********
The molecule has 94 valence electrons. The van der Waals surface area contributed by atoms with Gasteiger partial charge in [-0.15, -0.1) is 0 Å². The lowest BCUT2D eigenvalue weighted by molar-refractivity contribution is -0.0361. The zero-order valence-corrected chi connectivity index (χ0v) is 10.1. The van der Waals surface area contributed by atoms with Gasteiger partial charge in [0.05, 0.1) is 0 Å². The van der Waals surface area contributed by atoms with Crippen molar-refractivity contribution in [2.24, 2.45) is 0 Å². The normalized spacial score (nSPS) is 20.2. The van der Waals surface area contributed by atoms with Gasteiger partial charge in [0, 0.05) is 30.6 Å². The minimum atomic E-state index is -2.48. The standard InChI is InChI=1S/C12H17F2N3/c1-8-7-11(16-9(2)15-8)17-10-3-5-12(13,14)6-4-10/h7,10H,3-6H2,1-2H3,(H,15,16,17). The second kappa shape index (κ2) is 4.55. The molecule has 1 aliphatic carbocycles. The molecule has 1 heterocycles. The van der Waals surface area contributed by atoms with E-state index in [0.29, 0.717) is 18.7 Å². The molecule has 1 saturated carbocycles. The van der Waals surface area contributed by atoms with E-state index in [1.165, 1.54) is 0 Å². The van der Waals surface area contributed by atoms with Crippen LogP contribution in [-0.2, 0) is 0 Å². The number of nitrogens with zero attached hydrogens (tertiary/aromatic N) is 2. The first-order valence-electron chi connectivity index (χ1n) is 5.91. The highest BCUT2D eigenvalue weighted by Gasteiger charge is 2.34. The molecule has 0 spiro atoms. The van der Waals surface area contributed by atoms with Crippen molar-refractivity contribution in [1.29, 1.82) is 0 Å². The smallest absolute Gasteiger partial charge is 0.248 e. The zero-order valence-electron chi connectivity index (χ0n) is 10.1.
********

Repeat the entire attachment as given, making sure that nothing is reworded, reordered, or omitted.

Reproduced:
The molecule has 94 valence electrons. The van der Waals surface area contributed by atoms with Gasteiger partial charge in [-0.15, -0.1) is 0 Å². The lowest BCUT2D eigenvalue weighted by molar-refractivity contribution is -0.0361. The zero-order valence-corrected chi connectivity index (χ0v) is 10.1. The van der Waals surface area contributed by atoms with Gasteiger partial charge in [0.05, 0.1) is 0 Å². The van der Waals surface area contributed by atoms with Crippen molar-refractivity contribution in [2.24, 2.45) is 0 Å². The normalized spacial score (nSPS) is 20.2. The van der Waals surface area contributed by atoms with Gasteiger partial charge in [0, 0.05) is 30.6 Å². The minimum atomic E-state index is -2.48. The standard InChI is InChI=1S/C12H17F2N3/c1-8-7-11(16-9(2)15-8)17-10-3-5-12(13,14)6-4-10/h7,10H,3-6H2,1-2H3,(H,15,16,17). The second kappa shape index (κ2) is 4.55. The molecule has 1 aliphatic carbocycles. The molecule has 1 heterocycles. The van der Waals surface area contributed by atoms with E-state index in [0.29, 0.717) is 18.7 Å². The molecule has 1 saturated carbocycles. The van der Waals surface area contributed by atoms with E-state index in [1.165, 1.54) is 0 Å². The van der Waals surface area contributed by atoms with Crippen LogP contribution in [-0.2, 0) is 0 Å². The number of nitrogens with zero attached hydrogens (tertiary/aromatic N) is 2. The first-order valence-electron chi connectivity index (χ1n) is 5.91. The highest BCUT2D eigenvalue weighted by Gasteiger charge is 2.34. The molecule has 0 spiro atoms. The van der Waals surface area contributed by atoms with Crippen molar-refractivity contribution in [1.29, 1.82) is 0 Å². The smallest absolute Gasteiger partial charge is 0.248 e. The zero-order valence-electron chi connectivity index (χ0n) is 10.1.